To show $(1/x)\int_0^x f \to 0,$ suppose $x\in [a_n,a_{n-1}].$ Then

$$\tag 2 \frac{1}{x}\int_0^x f \le \frac{1}{a_n}\int_0^{a_{n-1}}f = n \sum_{k=n}^{\infty}\frac{1}{4n^3}.$$

The last sum is $O(1/n^2).$ So $(2)$ is no more than $nO(1/n^2) = O(1/n) \to 0.$ Thus the left side of $(2)\to 0$ as $x\to 0^+.$ The lemma now shows $f\in X.$

The easy part of the claim is showing higher powers of $f$ are not in $X.$ By the lemma, all we need to show is that $\int_0^1 f^2 = \infty.$ It will then follow that $\int_0^1 f^n = \infty, n=3,4,\dots $

Here's what I get (but the reader should check):

$$\int_{a_n}^{b_n} f^2 = \frac{2^n}{3n^6} .$$

Thus $\int_0^1 f^2 =\infty,$ by a mile. The proof of the claim is complete.

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  • $\begingroup$ I believe the following generalization is true: Let $p>1.$ Suppose $g$ is continuous on $\mathbb R,$ with $|g(x)|>x^p$ for large $x>0,$ then $g\circ f \notin X.$ (Here $f\in X$ is the function constructed in my answer.) Example: if $P$ is any nonlinear polynomial, then $P\circ f \notin X.$ $\endgroup$ – zhw. Dec 31 '16 at 19:36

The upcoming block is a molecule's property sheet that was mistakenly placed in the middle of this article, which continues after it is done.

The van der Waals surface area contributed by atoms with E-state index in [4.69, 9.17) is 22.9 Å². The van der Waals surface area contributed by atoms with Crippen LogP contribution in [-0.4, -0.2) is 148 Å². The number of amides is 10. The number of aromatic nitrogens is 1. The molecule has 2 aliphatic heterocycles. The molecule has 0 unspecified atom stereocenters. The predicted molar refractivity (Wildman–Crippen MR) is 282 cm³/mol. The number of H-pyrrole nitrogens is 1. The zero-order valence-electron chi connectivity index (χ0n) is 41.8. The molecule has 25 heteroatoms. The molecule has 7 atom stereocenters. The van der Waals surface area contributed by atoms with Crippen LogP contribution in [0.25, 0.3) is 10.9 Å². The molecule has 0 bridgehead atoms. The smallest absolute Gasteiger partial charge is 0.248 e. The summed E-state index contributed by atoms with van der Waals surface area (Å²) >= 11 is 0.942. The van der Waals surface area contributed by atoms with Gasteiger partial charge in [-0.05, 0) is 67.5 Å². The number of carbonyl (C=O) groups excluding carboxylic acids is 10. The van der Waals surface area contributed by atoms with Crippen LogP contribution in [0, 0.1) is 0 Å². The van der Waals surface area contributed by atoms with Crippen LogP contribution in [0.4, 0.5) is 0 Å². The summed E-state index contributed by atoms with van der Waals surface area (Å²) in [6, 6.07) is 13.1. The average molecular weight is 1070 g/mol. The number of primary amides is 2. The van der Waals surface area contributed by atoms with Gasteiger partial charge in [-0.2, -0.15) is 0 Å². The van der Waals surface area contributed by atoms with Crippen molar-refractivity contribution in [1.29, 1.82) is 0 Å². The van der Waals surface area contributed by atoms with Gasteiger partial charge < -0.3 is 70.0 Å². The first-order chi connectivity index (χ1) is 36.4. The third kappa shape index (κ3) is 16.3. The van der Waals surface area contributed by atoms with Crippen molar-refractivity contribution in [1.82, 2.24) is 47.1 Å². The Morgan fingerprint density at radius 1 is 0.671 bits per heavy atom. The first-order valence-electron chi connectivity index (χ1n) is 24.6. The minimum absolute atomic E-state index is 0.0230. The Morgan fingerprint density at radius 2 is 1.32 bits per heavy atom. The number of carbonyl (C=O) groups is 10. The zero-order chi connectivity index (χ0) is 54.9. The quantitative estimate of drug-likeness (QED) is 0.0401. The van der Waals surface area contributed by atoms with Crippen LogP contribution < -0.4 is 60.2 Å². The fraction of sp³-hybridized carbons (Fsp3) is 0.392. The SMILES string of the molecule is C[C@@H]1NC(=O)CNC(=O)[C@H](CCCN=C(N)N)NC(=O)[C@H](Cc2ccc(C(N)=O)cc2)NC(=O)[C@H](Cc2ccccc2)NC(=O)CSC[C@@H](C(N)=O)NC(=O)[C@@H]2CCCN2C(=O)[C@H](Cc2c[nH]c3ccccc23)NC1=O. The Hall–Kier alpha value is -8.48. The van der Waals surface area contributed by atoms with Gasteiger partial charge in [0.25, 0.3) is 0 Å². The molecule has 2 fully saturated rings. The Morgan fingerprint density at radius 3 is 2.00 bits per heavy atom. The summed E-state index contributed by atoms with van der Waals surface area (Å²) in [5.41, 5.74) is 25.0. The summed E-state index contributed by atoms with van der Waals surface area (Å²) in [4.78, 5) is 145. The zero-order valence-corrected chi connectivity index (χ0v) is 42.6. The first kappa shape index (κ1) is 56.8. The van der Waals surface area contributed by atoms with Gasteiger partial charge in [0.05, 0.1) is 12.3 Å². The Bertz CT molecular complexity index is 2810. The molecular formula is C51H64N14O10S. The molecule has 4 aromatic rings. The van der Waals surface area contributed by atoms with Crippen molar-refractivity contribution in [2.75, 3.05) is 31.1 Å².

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From the product rule of differentiation or from the rule of partial integration, one obtains the following less known product rules:

\begin{equation}\int f(x)g(x)dx=f(x)G(x)-\int f'(x)G(x)dx\hspace{1.5cm}[Borman], [Goldstein], [Kowalk]\end{equation} \begin{equation}\int f(x)g(x)dx=F(x)g(x)-\int F(x)g'(x)dx\hspace{3.9cm}[Mercer], [Reinsch]\end{equation}

$F(z)=\int f(z)dz$; $G(z)=\int g(z)dz$; $\gamma$: compositional inverse of the function $g$

From the chain rule of differentiation, the inverse rule of differentiation and the rule of partial integration, one obtains the following less known chain rules: \begin{equation}\int f(g(x))dx=\int f(t)\gamma'(t)dt;\ t=g(x)\end{equation} \begin{equation}\int f(g(x))dx=xf(g(x))-\int f'(t)\gamma(t)dt;\ t=g(x)\end{equation} \begin{equation}\int f(g(x))dx=\left(\frac{d}{dx}F(g(x))\right)\int\frac{1}{g'(x)}dx-\int \left(\frac{d^{2}}{dx^{2}}F(g(x))\right)\int\frac{1}{g'(x)}dx\ dx\end{equation} \begin{equation}\int f(g(x))dx=\frac{F(g(x))}{g'(x)}+\int F(g(x))\frac{g''(x)}{g'(x)^{2}}dx\end{equation}

This formulas show that integration rules for products and compositions of functions are possible only for some special kinds of component functions $f$ and $g$.